14. Tossing a coin into the Trevi Fountain
But don’t go swimming unless you want to pay a huge fine. One coin means you return to Rome, two coins means you return and get kissed and three coins means you return and get married. All the money gets swept up regularly and given to charity. The authorities also don’t take kindly to anyone stealing from the fountain. Put the coin(s) in your right hand and throw over your left shoulder. It’s something fun to do with the change from your third gelato.
15. Visiting the Sistine Chapel
If you survive the 3km walk through the rather opulent Papal Rooms of the Vatican Museum you will be rewarded with the sensational view of the Sistine Chapel ceiling. Created in situ by Michelangelo, he often painted freehand straight onto the wet plaster, through belligerent Papal outbursts, financial difficulties, staffing problems, slipping foundations, wars and finally completed after 4 years in 1512. Take mini field glasses and some sort of key to each fresco. The noise of everyone whispering is only drowned out by the guard bellowing ‘silencio’ every so often. And don’t sit on the steps.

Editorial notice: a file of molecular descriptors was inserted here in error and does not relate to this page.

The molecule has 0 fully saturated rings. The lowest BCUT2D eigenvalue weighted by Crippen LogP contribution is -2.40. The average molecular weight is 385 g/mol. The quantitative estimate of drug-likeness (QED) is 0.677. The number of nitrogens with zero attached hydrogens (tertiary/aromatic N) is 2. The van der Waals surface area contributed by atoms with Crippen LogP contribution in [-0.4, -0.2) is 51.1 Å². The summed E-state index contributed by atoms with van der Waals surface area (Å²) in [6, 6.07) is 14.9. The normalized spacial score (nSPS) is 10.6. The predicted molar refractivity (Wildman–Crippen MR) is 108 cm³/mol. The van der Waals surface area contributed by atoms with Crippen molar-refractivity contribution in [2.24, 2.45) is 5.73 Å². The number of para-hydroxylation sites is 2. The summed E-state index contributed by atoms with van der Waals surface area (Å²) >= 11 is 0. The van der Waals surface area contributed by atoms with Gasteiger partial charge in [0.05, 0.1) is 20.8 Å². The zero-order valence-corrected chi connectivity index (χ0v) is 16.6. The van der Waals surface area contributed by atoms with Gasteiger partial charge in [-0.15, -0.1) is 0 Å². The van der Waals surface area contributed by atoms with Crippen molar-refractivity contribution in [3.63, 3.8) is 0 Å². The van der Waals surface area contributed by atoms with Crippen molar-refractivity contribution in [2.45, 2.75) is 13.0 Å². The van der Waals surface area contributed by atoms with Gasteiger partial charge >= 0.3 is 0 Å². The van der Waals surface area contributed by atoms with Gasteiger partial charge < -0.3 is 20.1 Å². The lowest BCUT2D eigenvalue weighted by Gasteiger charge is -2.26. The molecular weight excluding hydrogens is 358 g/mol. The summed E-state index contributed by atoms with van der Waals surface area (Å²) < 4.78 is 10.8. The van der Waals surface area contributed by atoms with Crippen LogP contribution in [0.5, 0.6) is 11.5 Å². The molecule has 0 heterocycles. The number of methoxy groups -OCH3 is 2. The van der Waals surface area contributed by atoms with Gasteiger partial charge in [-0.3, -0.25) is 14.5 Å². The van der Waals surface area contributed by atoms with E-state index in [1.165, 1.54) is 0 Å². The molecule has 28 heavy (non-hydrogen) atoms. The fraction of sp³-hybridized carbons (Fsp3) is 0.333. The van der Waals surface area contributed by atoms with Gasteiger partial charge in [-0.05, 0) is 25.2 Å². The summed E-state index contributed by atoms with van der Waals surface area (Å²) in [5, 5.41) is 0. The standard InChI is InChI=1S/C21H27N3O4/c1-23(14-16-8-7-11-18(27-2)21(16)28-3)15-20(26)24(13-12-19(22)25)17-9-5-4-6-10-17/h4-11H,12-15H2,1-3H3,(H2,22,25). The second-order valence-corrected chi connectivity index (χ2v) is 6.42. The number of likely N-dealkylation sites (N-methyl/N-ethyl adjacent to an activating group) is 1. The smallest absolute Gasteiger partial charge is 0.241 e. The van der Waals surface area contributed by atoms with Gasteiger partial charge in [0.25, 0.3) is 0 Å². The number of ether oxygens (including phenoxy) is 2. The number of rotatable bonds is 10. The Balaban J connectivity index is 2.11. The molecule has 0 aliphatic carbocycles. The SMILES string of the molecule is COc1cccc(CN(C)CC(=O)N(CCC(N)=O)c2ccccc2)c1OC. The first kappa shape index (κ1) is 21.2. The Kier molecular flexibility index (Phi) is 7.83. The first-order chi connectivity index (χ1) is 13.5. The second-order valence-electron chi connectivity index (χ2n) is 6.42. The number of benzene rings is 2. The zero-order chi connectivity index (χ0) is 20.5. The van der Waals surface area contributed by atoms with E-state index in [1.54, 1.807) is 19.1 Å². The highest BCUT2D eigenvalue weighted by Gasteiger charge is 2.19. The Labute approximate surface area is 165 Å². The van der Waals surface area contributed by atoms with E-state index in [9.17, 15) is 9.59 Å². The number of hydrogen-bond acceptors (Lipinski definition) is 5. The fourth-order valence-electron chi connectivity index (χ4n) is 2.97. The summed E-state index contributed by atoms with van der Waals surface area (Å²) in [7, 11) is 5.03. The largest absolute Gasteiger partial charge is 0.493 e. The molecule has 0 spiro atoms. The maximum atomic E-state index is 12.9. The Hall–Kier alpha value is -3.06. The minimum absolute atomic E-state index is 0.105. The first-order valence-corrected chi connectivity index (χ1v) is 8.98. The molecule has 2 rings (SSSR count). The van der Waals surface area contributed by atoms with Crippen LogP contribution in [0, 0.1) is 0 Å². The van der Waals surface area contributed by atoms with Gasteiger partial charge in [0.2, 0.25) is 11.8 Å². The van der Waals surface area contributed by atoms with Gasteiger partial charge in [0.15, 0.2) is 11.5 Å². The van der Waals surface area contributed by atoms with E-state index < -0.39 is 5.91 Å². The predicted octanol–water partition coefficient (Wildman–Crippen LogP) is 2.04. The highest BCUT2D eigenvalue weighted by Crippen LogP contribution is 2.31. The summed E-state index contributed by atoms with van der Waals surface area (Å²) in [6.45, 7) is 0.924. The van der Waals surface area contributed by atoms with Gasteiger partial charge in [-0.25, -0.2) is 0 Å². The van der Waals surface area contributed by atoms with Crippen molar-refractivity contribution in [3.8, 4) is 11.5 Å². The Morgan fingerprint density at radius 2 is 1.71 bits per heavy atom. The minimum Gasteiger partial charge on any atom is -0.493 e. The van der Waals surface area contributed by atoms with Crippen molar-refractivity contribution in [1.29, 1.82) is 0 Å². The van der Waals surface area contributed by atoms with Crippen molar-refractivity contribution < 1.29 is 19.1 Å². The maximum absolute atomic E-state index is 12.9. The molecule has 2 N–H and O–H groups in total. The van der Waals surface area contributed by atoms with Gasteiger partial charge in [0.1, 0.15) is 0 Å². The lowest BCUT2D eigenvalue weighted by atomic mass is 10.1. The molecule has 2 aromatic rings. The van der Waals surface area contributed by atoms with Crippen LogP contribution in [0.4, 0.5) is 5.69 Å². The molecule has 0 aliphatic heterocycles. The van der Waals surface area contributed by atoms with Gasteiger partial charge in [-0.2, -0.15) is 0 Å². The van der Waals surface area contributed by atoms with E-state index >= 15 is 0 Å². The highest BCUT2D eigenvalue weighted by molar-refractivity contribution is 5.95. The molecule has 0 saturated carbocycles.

16. Walking the planks in a flooded Venice
One of the more original experiences when visiting this watery city. Winter rains flood the lagoon and when the tide is in the level can rise to your knees. Practical locals have come up with the solution in the form of raised platforms so you can walk the planks around Piazza San Marco without getting your toes wet. Or you could invest in some stylish rubber booties.
17. Getting Grappa-ed ( drink too much Grappa)